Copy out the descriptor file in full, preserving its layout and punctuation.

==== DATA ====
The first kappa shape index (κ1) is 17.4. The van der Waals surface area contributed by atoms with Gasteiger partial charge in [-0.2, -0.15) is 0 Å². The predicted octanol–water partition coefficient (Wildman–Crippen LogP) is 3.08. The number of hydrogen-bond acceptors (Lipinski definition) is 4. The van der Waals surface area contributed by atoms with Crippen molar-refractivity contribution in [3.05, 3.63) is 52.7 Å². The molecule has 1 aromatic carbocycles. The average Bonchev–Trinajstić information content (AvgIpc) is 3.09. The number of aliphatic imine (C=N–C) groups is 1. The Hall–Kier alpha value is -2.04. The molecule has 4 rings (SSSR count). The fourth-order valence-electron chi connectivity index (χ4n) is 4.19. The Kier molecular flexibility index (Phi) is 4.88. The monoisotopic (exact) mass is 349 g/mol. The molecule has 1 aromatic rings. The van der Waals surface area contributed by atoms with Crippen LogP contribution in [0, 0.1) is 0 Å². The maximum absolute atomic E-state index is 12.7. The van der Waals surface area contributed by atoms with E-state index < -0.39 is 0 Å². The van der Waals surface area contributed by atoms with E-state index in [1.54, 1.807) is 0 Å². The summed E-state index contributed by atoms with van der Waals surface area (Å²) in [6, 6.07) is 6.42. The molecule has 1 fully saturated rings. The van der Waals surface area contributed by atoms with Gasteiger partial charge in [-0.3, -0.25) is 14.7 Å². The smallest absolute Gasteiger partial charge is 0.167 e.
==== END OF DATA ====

The first kappa shape index (κ1) is 17.4. The van der Waals surface area contributed by atoms with Gasteiger partial charge in [-0.2, -0.15) is 0 Å². The predicted octanol–water partition coefficient (Wildman–Crippen LogP) is 3.08. The number of hydrogen-bond acceptors (Lipinski definition) is 4. The van der Waals surface area contributed by atoms with Crippen molar-refractivity contribution in [3.05, 3.63) is 52.7 Å². The molecule has 1 aromatic carbocycles. The average Bonchev–Trinajstić information content (AvgIpc) is 3.09. The number of aliphatic imine (C=N–C) groups is 1. The Hall–Kier alpha value is -2.04. The molecule has 4 rings (SSSR count). The fourth-order valence-electron chi connectivity index (χ4n) is 4.19. The Kier molecular flexibility index (Phi) is 4.88. The monoisotopic (exact) mass is 349 g/mol. The molecule has 1 aromatic rings. The van der Waals surface area contributed by atoms with Crippen LogP contribution in [0, 0.1) is 0 Å². The maximum absolute atomic E-state index is 12.7. The van der Waals surface area contributed by atoms with E-state index < -0.39 is 0 Å². The van der Waals surface area contributed by atoms with E-state index in [1.54, 1.807) is 0 Å². The summed E-state index contributed by atoms with van der Waals surface area (Å²) in [6, 6.07) is 6.42. The molecule has 1 fully saturated rings. The van der Waals surface area contributed by atoms with Gasteiger partial charge in [-0.3, -0.25) is 14.7 Å². The smallest absolute Gasteiger partial charge is 0.167 e.